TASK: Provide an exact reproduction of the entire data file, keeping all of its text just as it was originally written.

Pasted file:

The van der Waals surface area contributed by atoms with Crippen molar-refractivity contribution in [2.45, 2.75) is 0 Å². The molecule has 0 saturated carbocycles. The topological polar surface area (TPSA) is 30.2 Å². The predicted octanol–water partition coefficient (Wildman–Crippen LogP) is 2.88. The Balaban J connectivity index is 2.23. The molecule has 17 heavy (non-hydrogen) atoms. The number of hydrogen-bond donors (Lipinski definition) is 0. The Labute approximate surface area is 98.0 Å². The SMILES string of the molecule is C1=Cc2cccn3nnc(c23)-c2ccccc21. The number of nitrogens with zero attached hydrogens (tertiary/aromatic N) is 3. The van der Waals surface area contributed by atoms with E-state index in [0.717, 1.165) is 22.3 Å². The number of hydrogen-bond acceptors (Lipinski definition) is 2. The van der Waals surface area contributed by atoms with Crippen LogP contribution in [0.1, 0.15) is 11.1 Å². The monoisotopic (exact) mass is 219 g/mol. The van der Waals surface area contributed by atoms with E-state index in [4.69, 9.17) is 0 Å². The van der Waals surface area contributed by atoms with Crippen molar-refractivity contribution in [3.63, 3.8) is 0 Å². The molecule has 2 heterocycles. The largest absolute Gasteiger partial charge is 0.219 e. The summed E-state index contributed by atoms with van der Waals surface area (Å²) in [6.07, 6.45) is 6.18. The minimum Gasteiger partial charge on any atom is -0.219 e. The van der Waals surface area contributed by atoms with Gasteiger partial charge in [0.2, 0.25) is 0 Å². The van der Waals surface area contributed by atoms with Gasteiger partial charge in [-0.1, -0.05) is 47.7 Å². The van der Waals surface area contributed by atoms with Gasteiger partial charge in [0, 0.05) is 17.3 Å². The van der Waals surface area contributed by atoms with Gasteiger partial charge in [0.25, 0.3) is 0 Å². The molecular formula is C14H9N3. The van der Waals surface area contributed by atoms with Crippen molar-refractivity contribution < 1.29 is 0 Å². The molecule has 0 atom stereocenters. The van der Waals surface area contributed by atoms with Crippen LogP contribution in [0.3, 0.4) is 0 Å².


The van der Waals surface area contributed by atoms with Crippen molar-refractivity contribution in [2.45, 2.75) is 0 Å². The molecule has 0 saturated carbocycles. The topological polar surface area (TPSA) is 30.2 Å². The predicted octanol–water partition coefficient (Wildman–Crippen LogP) is 2.88. The Balaban J connectivity index is 2.23. The molecule has 17 heavy (non-hydrogen) atoms. The number of hydrogen-bond donors (Lipinski definition) is 0. The Labute approximate surface area is 98.0 Å². The SMILES string of the molecule is C1=Cc2cccn3nnc(c23)-c2ccccc21. The number of nitrogens with zero attached hydrogens (tertiary/aromatic N) is 3. The van der Waals surface area contributed by atoms with E-state index in [0.717, 1.165) is 22.3 Å². The number of hydrogen-bond acceptors (Lipinski definition) is 2. The van der Waals surface area contributed by atoms with Crippen LogP contribution in [0.1, 0.15) is 11.1 Å². The monoisotopic (exact) mass is 219 g/mol. The van der Waals surface area contributed by atoms with E-state index in [4.69, 9.17) is 0 Å². The van der Waals surface area contributed by atoms with Crippen molar-refractivity contribution in [3.63, 3.8) is 0 Å². The molecule has 2 heterocycles. The largest absolute Gasteiger partial charge is 0.219 e. The summed E-state index contributed by atoms with van der Waals surface area (Å²) in [6.07, 6.45) is 6.18. The minimum Gasteiger partial charge on any atom is -0.219 e. The van der Waals surface area contributed by atoms with Gasteiger partial charge in [0.2, 0.25) is 0 Å². The van der Waals surface area contributed by atoms with Gasteiger partial charge in [-0.1, -0.05) is 47.7 Å². The van der Waals surface area contributed by atoms with Gasteiger partial charge in [0, 0.05) is 17.3 Å². The van der Waals surface area contributed by atoms with Gasteiger partial charge in [0.25, 0.3) is 0 Å². The molecular formula is C14H9N3. The van der Waals surface area contributed by atoms with Crippen molar-refractivity contribution < 1.29 is 0 Å². The molecule has 0 atom stereocenters. The van der Waals surface area contributed by atoms with Crippen LogP contribution in [0.3, 0.4) is 0 Å².